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Teens’ Nazi-themed Facebook group uncovered after death

Police believe a Colorado high schooler killed himself 'to show his allegiance to the Nazi party and the killing of Jewish people.'

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Published Oct 15, 2016   Updated May 25, 2021, 7:17 pm CDT

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BY SHANE DIXON KAVANAUGH

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A Nazi-inspired group of high schoolers surfaced on Facebook after its teenage leader committed suicide in an apparent pledge of allegiance to the racist cause. The sad story is another sign of an alarming uptick in white supremacism and extremism.

At least 15 students across Colorado belonged to the “4th Reich’s Official Group Chat,” whose members advocated killing black people and Jews, according to police. Adopting German ranks such as “Gruppenfuhrer” and “Sturmbannfuhrer,” they also posted photos of weapons and made references to “the Final solution,” Denver’s ABC affiliate reported.

One message called for hanging of jewish people and minorities, a police report shows. Students also threw around terms like “white power” and used racial epithets.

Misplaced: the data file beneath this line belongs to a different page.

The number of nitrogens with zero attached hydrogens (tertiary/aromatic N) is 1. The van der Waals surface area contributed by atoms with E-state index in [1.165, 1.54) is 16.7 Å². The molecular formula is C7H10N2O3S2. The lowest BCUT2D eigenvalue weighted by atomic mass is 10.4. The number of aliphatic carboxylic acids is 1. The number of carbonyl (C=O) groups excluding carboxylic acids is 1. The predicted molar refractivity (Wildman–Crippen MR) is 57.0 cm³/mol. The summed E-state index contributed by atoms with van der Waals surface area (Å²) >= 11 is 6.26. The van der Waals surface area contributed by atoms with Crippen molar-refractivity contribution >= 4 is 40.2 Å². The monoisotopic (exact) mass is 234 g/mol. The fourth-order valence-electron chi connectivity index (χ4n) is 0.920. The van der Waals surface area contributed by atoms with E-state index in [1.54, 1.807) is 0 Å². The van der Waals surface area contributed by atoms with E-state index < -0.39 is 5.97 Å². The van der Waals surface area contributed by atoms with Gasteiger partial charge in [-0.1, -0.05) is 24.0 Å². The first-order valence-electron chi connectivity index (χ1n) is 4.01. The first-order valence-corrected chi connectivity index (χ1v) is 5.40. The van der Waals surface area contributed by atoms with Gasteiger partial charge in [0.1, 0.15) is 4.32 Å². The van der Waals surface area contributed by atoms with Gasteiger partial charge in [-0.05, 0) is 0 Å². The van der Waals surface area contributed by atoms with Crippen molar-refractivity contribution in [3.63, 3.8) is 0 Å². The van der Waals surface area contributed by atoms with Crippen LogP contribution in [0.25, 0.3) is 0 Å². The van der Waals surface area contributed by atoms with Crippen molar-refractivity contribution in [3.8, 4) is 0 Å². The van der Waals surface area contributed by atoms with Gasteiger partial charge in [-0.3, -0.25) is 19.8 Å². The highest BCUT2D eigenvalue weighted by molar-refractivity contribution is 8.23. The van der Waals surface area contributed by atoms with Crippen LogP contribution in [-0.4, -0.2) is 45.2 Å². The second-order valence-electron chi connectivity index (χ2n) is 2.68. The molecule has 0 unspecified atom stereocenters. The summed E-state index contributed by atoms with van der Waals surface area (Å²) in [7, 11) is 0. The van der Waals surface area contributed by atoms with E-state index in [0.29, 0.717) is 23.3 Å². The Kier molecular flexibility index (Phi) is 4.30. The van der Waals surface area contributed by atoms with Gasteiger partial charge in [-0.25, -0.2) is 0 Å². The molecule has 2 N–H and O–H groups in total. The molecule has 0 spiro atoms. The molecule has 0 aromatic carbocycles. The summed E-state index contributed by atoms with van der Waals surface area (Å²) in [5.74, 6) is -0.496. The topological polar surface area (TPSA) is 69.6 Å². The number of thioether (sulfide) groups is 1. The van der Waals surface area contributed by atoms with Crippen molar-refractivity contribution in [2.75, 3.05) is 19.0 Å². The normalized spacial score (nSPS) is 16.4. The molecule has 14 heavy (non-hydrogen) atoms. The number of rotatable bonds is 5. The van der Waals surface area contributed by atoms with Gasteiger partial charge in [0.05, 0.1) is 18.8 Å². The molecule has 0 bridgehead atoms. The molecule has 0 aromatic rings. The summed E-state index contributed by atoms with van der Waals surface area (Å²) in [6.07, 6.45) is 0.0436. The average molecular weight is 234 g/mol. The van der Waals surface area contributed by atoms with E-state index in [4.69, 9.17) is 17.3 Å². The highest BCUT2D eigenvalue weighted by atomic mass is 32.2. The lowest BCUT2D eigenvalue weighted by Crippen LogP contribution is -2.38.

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Police in Boulder said it learned of the hate-fueled group following the death of its leader, who members referred to as “The Fuhrer,” on September 21. The teen, who was not identified, killed himself “to show his allegiance to the Nazi party and the killing of Jewish people,” cops claim.

“I have crippling depression but I shall cure it by killing Jews,” the young man wrote shortly before taking his own life, according to the police report.

In other messages, members of the Facebook group said they were “serious” about carrying out attacks and plotted to recruit additional students. But after investigating, Boulder police declined to press charge against any of the students involved because there was “no evidence or documentation to support there being any credible threat,” according to the police report.

At least five students at Boulder Preparatory High School connected to the Facebook group were expelled following the investigation, Denver’s CBS affiliate reported.

The revelations come amid a reported increase of neo-Nazi and white supremacist groups in the U.S., which some have attributed to Donald Trump’s embrace of right-wing nationalism during the presidential campaign.

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This story originally appeared on Vocativ and has been republished with permission.

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*First Published: Oct 15, 2016, 10:00 am CDT